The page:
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Martian Parachute Lander

Martian Parachute Lander

Design, build, and test a Martian parachute lander that will protect your cargo: a hard-boiled egg.

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What I'll Learn

Space craft on their way to Mars may be traveling 13,000 miles per hour when they reach the planet, they need to slow down to land safely on the surface. Using the engineering design process, you will learn about gravity, drag, and shock absorbers to build a Martian parachute lander that will survive the drop!

What to Do

What I Need

What to Do: Step-by-Step Instructions


Watch this short video to see how scientists land rovers on Mars.

Design your lander: draw a blueprint of what you want your lander to look like and label your drawing with the materials you want to use. Think about how you can use your materials to absorb the shock of the landing so your cargo stays intact.

Tips & Tricks:

Make sure your lander has a secure space for your cargo (the hard-boiled egg).

Build your lander: be creative and use whatever materials you have around you!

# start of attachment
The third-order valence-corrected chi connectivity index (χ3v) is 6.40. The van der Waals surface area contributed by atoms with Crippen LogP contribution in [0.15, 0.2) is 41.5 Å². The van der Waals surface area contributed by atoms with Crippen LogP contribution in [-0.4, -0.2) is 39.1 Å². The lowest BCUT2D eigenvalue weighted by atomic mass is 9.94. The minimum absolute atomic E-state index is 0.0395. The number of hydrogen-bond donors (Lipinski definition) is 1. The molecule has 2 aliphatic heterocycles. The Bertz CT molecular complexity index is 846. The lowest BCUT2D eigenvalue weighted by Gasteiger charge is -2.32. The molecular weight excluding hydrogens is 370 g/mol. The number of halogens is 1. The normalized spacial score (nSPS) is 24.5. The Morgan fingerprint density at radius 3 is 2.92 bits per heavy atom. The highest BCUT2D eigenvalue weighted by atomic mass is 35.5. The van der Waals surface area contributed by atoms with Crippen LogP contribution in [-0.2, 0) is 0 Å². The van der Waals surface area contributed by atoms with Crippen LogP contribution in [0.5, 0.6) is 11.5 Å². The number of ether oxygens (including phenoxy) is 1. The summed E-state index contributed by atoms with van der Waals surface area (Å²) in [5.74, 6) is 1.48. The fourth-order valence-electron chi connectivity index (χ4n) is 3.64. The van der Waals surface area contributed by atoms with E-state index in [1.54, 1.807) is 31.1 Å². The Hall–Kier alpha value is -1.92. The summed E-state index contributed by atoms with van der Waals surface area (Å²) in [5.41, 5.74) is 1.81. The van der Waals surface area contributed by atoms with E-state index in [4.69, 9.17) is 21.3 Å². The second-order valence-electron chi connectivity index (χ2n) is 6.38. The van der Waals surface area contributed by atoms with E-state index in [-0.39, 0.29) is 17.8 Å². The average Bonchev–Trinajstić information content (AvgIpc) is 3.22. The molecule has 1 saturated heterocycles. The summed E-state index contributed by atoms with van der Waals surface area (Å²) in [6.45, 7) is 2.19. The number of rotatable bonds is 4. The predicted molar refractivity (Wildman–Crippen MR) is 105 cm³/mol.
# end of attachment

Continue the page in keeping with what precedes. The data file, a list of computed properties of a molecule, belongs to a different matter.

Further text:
Use a plastic bag (any size) to make your parachute. You can cut the bag into a large circle, punch holes along the edges, or leave it the way it is.

Fun Fact:

Scientists and engineers use wind tunnels and a rocket sled to test parachutes that will land rovers on Mars!

Use a string, pipe cleaners, or whatever else you have available to attach your parachute to your lander.

Place your hard-boiled egg in your lander. Make sure you will be able to access your egg after you test your design.

It’s time to test! Ask an adult to help you find a high up place where you can drop your lander. For example, a landing on the second floor of your home or building, your porch, or maybe an adult can test it from the top of a ladder. When you and your adult are ready, drop your parachute lander!

Tips & Tricks:

Make sure the “drop zone” is clear of anything living or fragile, such as people, pets, or glass items.

After your test, check to see if your egg is intact, has some cracks, or is completely destroyed.  Then, redesign, improve, and test your parachute lander as many times as you want until you get your desired results.